1. onefang
          Trollface

          Re: Little of what they did was actually paid for advertising

          "hired a hundred people who write English well"

          fb peple what rite english gud r obvious trolls

        2. tom dial Silver badge

          Re: Little of what they did was actually paid for advertising

          " ... campaigns are going to hire social media teams who will basically be like US based troll farms." That horse seems to have left the barn quite a while back. I thought it was well known that the Democratic Party and campaigns made significant use of social media by no later than 2008 and that the Republican Party and campaigns did so starting no later than 2012. A search engine will locate a fair amount of academic work on the subject easily enough, much of it relating to countries other than the US.

          To the extent they do not exist already, domestic political troll farms can be assumed to exist and be active in future election campaigns. Whether that's a good thing or not is mostly immaterial; such activity generally is under the fullest first amendment protection. Libel and slander laws may apply, but truth regulation generally is not permissible; in that environment, truth and truthiness are pretty much equivalent. Facebook and other private sector organizations can do pretty much what they like to control this, but it is implausible that they will have much taste for restrictions that will, or that they think will, cost them users or customers. The scurrilous pamphlets of the early 19th century have given way to the social media postings of the 21st, and we will learn to live with it.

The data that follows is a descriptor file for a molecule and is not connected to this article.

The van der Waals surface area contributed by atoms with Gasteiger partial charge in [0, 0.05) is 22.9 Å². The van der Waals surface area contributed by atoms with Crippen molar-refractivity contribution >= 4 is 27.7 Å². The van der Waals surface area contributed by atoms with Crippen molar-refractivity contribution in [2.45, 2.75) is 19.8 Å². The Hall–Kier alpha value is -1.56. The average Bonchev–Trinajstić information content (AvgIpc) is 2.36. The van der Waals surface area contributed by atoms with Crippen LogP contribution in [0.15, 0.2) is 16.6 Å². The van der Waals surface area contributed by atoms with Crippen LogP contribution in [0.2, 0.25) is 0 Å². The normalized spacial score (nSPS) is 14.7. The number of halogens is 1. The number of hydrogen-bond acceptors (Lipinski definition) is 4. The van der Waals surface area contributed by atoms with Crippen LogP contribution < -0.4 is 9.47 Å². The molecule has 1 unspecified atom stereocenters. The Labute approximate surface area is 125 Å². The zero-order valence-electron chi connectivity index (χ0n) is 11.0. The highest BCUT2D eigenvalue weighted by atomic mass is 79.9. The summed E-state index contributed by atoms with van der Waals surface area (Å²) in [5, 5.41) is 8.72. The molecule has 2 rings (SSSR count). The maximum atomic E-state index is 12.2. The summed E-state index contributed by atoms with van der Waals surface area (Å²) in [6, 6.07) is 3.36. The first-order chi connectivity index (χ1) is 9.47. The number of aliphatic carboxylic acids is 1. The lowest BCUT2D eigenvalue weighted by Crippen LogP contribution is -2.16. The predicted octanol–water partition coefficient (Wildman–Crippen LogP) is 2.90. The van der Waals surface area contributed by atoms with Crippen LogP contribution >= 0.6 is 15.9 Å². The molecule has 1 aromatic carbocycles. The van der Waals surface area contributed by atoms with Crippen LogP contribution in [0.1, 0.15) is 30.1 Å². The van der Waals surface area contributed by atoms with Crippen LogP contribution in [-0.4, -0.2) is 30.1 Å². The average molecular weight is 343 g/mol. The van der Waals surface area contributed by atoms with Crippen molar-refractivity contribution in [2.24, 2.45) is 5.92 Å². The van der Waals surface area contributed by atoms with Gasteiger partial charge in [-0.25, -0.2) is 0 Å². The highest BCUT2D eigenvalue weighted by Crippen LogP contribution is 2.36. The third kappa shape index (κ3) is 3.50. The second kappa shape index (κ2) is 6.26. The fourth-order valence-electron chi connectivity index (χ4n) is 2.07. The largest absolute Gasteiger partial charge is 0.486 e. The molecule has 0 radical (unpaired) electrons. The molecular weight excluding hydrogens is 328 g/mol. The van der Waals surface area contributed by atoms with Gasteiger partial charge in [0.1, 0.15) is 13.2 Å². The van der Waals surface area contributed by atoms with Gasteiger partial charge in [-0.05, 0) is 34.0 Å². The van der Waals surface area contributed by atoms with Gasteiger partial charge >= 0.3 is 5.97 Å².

2. Hans Neeson-Bumpsadese Silver badge

      Re: Delivering a narrative is not done via advertising

      In my experience of running a Facebook page to support my side business, I would say that advertising does matter.

      Over time I've found that Facebook is showing fewer of my posts to fewer of my followers by default, but does offer me the option of boosting the post to reach a wider audience (in return for cold hard cash).

      When boosting a post, you can tailor the audience that sees the boosted/advertised post. Not a big deal for someone like me, but probably quite useful for someone trying to reach a particular political demographic.